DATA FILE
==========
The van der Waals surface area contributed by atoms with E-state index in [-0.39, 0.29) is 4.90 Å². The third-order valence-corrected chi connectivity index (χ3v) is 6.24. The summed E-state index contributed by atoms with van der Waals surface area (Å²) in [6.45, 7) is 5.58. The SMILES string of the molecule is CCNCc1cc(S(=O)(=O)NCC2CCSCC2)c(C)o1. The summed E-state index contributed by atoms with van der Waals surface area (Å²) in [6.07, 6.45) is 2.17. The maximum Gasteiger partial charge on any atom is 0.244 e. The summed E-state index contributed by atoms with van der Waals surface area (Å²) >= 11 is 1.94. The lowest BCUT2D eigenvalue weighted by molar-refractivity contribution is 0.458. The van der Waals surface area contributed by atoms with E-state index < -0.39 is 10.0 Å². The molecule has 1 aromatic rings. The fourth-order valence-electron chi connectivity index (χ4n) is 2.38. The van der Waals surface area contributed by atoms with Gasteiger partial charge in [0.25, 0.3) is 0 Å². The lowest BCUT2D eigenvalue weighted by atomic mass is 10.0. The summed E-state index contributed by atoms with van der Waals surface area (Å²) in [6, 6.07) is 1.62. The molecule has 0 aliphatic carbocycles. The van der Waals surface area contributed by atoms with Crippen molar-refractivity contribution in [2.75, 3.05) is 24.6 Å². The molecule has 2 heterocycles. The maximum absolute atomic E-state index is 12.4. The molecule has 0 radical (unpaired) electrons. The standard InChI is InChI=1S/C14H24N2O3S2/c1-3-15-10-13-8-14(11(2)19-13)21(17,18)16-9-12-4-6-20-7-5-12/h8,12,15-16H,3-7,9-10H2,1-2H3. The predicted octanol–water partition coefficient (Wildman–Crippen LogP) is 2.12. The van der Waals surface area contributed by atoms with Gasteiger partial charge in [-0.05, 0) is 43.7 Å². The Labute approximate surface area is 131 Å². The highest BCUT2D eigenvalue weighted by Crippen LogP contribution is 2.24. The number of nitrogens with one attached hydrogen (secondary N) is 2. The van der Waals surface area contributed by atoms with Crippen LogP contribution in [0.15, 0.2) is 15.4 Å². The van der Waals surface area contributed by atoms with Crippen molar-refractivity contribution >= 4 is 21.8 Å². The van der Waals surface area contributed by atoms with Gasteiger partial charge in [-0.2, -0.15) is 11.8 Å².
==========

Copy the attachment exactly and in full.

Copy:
The van der Waals surface area contributed by atoms with E-state index in [-0.39, 0.29) is 4.90 Å². The third-order valence-corrected chi connectivity index (χ3v) is 6.24. The summed E-state index contributed by atoms with van der Waals surface area (Å²) in [6.45, 7) is 5.58. The SMILES string of the molecule is CCNCc1cc(S(=O)(=O)NCC2CCSCC2)c(C)o1. The summed E-state index contributed by atoms with van der Waals surface area (Å²) in [6.07, 6.45) is 2.17. The maximum Gasteiger partial charge on any atom is 0.244 e. The summed E-state index contributed by atoms with van der Waals surface area (Å²) >= 11 is 1.94. The lowest BCUT2D eigenvalue weighted by molar-refractivity contribution is 0.458. The van der Waals surface area contributed by atoms with E-state index < -0.39 is 10.0 Å². The molecule has 1 aromatic rings. The fourth-order valence-electron chi connectivity index (χ4n) is 2.38. The van der Waals surface area contributed by atoms with Gasteiger partial charge in [0.25, 0.3) is 0 Å². The lowest BCUT2D eigenvalue weighted by atomic mass is 10.0. The summed E-state index contributed by atoms with van der Waals surface area (Å²) in [6, 6.07) is 1.62. The molecule has 0 aliphatic carbocycles. The van der Waals surface area contributed by atoms with Crippen molar-refractivity contribution in [2.75, 3.05) is 24.6 Å². The molecule has 2 heterocycles. The maximum absolute atomic E-state index is 12.4. The molecule has 0 radical (unpaired) electrons. The standard InChI is InChI=1S/C14H24N2O3S2/c1-3-15-10-13-8-14(11(2)19-13)21(17,18)16-9-12-4-6-20-7-5-12/h8,12,15-16H,3-7,9-10H2,1-2H3. The predicted octanol–water partition coefficient (Wildman–Crippen LogP) is 2.12. The van der Waals surface area contributed by atoms with Gasteiger partial charge in [-0.05, 0) is 43.7 Å². The Labute approximate surface area is 131 Å². The highest BCUT2D eigenvalue weighted by Crippen LogP contribution is 2.24. The number of nitrogens with one attached hydrogen (secondary N) is 2. The van der Waals surface area contributed by atoms with Crippen LogP contribution in [0.15, 0.2) is 15.4 Å². The van der Waals surface area contributed by atoms with Crippen molar-refractivity contribution >= 4 is 21.8 Å². The van der Waals surface area contributed by atoms with Gasteiger partial charge in [-0.2, -0.15) is 11.8 Å².